Teachers will also be stopped from buying coffee products at work as part of a wider government campaign to reduce the consumption of food and drink high in caffeine and calories.
High-caffeine products such as energy drinks were already restricted in South Korean schools, but coffee was typically available in vending machines and kiosks for teachers.
The ban, which comes into force on 14 September, will mean coffee cannot be sold in any primary or secondary school across the country.
"The revision aims to create healthy eating habits among children and teenagers," a Ministry of Food and Drug Safety official told the Korea Times. "We will make sure coffee is banned at schools without fail."
The ministry said there were concerns about coffee causing dizziness, heart palpitations, sleep disorders and anxiety among pupils, many of whom reportedly turn to high-caffeine products to stay alert during lessons.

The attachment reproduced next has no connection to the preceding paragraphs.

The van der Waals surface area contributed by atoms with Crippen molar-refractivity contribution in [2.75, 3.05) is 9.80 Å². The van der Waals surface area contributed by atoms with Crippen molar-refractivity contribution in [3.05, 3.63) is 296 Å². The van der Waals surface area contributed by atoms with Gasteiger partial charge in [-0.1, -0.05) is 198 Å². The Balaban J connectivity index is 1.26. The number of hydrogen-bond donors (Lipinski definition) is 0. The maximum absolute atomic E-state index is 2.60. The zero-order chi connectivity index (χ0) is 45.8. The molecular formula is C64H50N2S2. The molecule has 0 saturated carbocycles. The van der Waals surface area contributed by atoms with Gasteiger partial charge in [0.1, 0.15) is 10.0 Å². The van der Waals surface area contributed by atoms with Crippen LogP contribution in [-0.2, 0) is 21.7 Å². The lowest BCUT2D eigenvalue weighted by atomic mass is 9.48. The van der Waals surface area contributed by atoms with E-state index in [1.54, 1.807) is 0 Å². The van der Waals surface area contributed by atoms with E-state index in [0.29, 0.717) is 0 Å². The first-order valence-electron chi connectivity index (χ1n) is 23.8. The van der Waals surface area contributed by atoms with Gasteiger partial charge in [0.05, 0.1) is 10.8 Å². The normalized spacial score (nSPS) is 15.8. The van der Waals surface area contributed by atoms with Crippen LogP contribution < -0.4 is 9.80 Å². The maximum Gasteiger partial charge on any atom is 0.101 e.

"We have notified schools of the coffee ban across the nation through cooperation with the education ministry," the official said.
South Korea’s coffee consumption has doubled since 1990 in a boom stimulated by the arrival of Starbucks.
In 2016 the country consumed 2.3kg of coffee per person, according to the International Coffee Organisation. The figure is one of the highest among Asian countries, although only roughly half the amount consumed by the average American.
The number of coffee shops in South Korea more than tripled between 2011 and 2015, from 12,400 to 49,600.
South Korean health officials has previously prohibited adverts for unhealthy food and drinks from being shown during the times children are most likely to be watching TV.
The school coffee ban comes as the British government launches a consultation on plans to stop shops selling high-caffeine drinks to young people.
The scheme could see retailers banned from selling energy drinks to under-16s and possibly even under-18s.
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